Musically, mood and colour shifts and variations rise in generous relief under Helyard’s exacting standards in front of an orchestra providing unwavering expertise. Then there is that inexplicable feeling when line after line of arioso begins to feel as fresh and edgy as modern music. The last time I saw this work, at the Boston Early Music Festival in 2015, I’m afraid Monteverdi sagged and lumbered through Act One. But Helyard’s infusion of energy, a strong sense of drama in direction and a wholly committed cast present The Return of Ulysses with appealing translucency. My only qualm is turning  Monteverdi’s prologue and three acts into a two-part evening in which a 100-minute first part is packed to overflow.

Jacob Lawrence as Giove
Muscular Portuguese tenor Fernando Guimarães sings with spontaneous-like realism and conviction in the title role. In a marvellous and uniquely crafted marriage of text and musicality, Guimarães insightful interpretation leaves no doubt that Ulysses’ burdens are as pressing as his determination is heroic. When Minerva appears, informing Ulysses that Penelope has remained steadfastly faithful, the response comes with electric, fluidly sung joy that sets up a heartfelt reunion in the final act. Along the way, in one of the most melting highlights, Guimarães equally displays jubilance in his warm and tender reunion with his son Telemaco, who tenor Brenton Spiteri embodies with youthful bravery and a vibrant, luminous tone while brilliantly capturing an underlying sense of adventurous spirit and sincerity in his character.

And how fortunate it is to have Catherine Carby’s plush mezzo-soprano full of dark and dolorous colours give Penelope so much imposing stature and rippling sensitivity. Throughout Act One’s long opening passage of lamentation, “Di misera regina”, Carby unswervingly took command of a character in hopeless grief, her calmly postured Penelope leaning further and further into headstrong territory and sung with intoxicating magnetic strength. To the end, Carby’s smashing lower register, rich middle-range and refined top sculpted a character-rich portrayal and, together with Guimarães’ Ulysses, the drama’s most convincing characters were drawn.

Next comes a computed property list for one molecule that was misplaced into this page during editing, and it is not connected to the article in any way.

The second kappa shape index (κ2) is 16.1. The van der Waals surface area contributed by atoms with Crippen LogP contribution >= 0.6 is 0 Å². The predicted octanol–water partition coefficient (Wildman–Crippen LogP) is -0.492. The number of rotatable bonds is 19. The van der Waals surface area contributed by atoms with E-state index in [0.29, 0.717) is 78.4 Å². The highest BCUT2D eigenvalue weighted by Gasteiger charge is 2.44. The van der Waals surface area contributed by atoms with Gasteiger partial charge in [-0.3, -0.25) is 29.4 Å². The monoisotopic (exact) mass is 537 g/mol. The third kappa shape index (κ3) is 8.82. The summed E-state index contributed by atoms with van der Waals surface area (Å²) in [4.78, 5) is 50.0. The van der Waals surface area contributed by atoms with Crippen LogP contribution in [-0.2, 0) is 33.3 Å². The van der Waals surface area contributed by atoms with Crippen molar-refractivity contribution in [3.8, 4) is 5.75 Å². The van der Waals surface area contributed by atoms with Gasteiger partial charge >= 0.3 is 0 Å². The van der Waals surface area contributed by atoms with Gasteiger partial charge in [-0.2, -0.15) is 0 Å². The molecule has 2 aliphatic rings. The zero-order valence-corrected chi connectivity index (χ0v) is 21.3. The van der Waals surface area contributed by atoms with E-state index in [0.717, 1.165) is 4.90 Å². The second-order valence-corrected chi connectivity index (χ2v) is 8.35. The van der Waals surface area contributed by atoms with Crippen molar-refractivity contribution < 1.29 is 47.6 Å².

Tenor Jacob Lawrence is a notable mention, giving both Giove and Eumete strong and assured presence in radiant and resonant form. The flamboyant and gluttonous Iro is comically mastered in robust voice by tenor Mark Wilde. Sparkling soprano Roberta Diamond and bold tenor Douglas Kelly share a wonderfully relaxed and lusty chemistry as the lovers Melanto and Eurimaco.

Mark Wilde  as Iro
Diamond’s bouncy Amore and assured Giunone, as the goddess who persuades Giove and Nettune that Ulisse should be restored to the throne, are similarly admirable. Kelly joins sturdy pure-toned countertenor Nicholas Tolputt and hefty bass Wade Kernot in bringing their botanical analogies of love’s necessity to the table as the grovelling slimy suitors in luxuriant harmony and bright and golden soprano Lauren Lodge-Campbell is matched beautifully to the voices of Fortuna, Ericlea and a notably warm and enticing Minerva.

In the centuries that have passed, it might be easy to assume that humankind thinks differently on many levels. But in the oft gentle introspective ambience of The Return of Ulysses, you’ll discover a commonality that may surprise.

The Return of Ulysses
Pinchgut Opera
City Recital Hall, Sydney
Until 19th June, 2019

Production Photos: Brett Boardman